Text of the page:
• · Load each table into PowerPivot
Table One: EntryAccounts Table Two: BookingList
Accounting Detail for PowerPivot Invoice List
The Rev_Description column is a list of the column headers I’m interested in from the detailed data source with invoice specific details. The Invoice List table helps filter the list of thousands of invoices in my large detailed data set to the smaller subset I’m interested in.

Step Two:

I use PowerQuery to turn the detailed data source table with roughly six thousand rows and 118 columns into a three column data-model friendly format. I’ve “un-pivoted” the columns so I can create a relationship between what had been column headers to the unique row values in the Rev_Description column in the “Entry Accounts” table. Note: this step turns the table into over 85K rows in this case. (A tall and skinny table – lots of rows, fewer columns – is far more ideal shape for Power Pivot than short and squat).

This is the PowerQuery view of what becomes the “RevDetail” table in PowerPivot.

Table Three: RevDetail
Unpivot data with PowerQuery Steps to unpivot with PowerQuery
  • · Load the table into PowerQuery, un-pivot the data, & filter the attribute column for the columns I’m interested in. These columns are synonymous with specific account numbers on my “EntryAccounts” table.
  • · Remove unwanted columns and load this table into PowerPivot if using Excel 2010 (the query can be loaded directly into the PowerPivot data model in Excel 2013 – a very useful feature!)

Step Three:

Relate the invoice level data to the subset of invoices & appropriate accounting details.

Create Relationship - revised

  1. The Attribute column in the “RevDetail” table is related to the “Rev_Description” column in my “Entry Accounts” table. The Attribute column had been 17 different columns in the original data source.
  2. The Invoice column in the “RevDetail” table is related to the Booking column of my “Invoice List” table.

Step Four:

Create a pivot table that brings the data source, specific invoices of interest, and mapped accounting details “in line” for review and ready to scan with some VBA.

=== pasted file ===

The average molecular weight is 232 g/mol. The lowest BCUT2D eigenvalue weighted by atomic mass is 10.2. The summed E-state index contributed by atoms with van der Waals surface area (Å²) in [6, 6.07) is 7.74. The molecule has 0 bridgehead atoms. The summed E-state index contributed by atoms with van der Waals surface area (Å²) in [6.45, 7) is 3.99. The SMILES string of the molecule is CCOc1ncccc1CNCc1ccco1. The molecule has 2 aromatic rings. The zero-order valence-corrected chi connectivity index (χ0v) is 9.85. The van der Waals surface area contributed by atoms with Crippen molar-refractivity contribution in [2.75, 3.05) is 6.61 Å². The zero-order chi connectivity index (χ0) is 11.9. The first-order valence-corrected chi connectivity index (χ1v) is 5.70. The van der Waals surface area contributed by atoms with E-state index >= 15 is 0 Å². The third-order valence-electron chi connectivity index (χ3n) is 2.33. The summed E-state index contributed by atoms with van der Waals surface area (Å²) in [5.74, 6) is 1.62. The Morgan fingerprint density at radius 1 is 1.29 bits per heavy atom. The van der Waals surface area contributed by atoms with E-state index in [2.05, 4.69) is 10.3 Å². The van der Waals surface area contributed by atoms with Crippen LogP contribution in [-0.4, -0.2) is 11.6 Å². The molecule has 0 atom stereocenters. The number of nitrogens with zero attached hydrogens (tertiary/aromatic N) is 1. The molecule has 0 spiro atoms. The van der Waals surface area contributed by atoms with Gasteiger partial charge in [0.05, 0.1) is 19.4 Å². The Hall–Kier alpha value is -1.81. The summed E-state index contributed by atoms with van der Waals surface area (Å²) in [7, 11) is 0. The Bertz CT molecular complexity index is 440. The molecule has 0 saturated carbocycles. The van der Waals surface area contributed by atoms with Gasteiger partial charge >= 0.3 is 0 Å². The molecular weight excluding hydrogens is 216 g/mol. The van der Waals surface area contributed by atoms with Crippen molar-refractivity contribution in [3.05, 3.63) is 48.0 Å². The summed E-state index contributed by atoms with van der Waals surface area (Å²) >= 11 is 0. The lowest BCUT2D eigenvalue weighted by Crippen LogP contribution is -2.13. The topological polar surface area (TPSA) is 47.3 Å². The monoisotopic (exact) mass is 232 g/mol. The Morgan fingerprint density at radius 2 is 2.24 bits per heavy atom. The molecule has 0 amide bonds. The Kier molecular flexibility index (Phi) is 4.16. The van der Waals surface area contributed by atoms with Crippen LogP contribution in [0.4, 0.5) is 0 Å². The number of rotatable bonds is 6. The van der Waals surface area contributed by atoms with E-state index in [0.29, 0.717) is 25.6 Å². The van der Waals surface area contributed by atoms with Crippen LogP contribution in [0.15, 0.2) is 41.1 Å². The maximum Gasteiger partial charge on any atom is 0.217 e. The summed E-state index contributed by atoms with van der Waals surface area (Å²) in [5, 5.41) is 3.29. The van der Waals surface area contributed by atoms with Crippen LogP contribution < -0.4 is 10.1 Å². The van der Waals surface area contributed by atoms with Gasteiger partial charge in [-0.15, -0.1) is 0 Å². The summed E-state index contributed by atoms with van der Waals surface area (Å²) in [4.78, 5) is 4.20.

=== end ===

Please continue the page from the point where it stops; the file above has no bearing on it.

Flag data with PowerPivot Related

Create calculated columns to create filters for the pivot table output.

PowerPivot Output

I’ve pulled the appropriate details into a pivot table. The relationship between the RevDetail table and the BookingList table help me filter down to the invoices I care about. The relationship between the RevDetails table and the EntryAccounts table allow me to pull in the accounting related detail that is not in my detailed data source. From here, I use a little VBA that scans the pivot table and moves the data into a template that is designed to interface and upload with the specific accounting software being used.

Journal Entry with VBA and PowerPivot

The Result:

This process takes no more than ten minutes to gather and upload all required data, leading to a journal entry that can be uploaded to an accounting system. Creating these entries had taken 15 to 20 minutes per invoice prior to implementing PowerPivot as a tool to automate this process. This example was only isolating four invoices; the list is often longer. The time savings can be huge!

What is Tabular Modelling?

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just notice some great stuffs in MSDN documentation library. I just wonder why I didn’t see it before!? maybe did but forgot 😦

from below we can go very deep further to the good concept.

Tabular Modeling (SSAS Tabular)

Tabular models are in-memory databases in Analysis Services. Using state-of-the-art compression algorithms and multi-threaded query processor, the xVelocity in-memory analytics engine (VertiPaq) delivers fast access to tabular model objects and data by reporting client applications such as Microsoft Excel and Microsoft Power View.

Tabular models support data access through two modes: Cached mode and DirectQuery mode. In cached mode, you can integrate data from multiple sources including relational databases, data feeds, and flat text files. In DirectQuery mode, you can bypass the in-memory model, allowing client applications to query data directly at the (SQL Server relational) source.

Tabular models are authored in SQL Server Data Tools (SSDT) using new tabular model project templates. You can import data from multiple sources, and then enrich the model by adding relationships, calculated columns, measures, KPIs, and hierarchies. Models can then be deployed to an instance of Analysis Services where client reporting applications can connect to them. Deployed models can be managed in SQL Server Management Studio just like multidimensional models. They can also be partitioned for optimized processing and secured to the row-level by using role based security.

Power BI Designer May Update

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by 19 May 2015 11:00 AM (original source: http://blogs.msdn.com/b/powerbi/archive/2015/05/19/power-bi-designer-may-update.aspx)

Today we’re announcing a new update to the Power BI Designer Preview.

This month’s update is packed with lots of new features across the Data Modeling, Analytics, Get Data & Transformations areas of the product: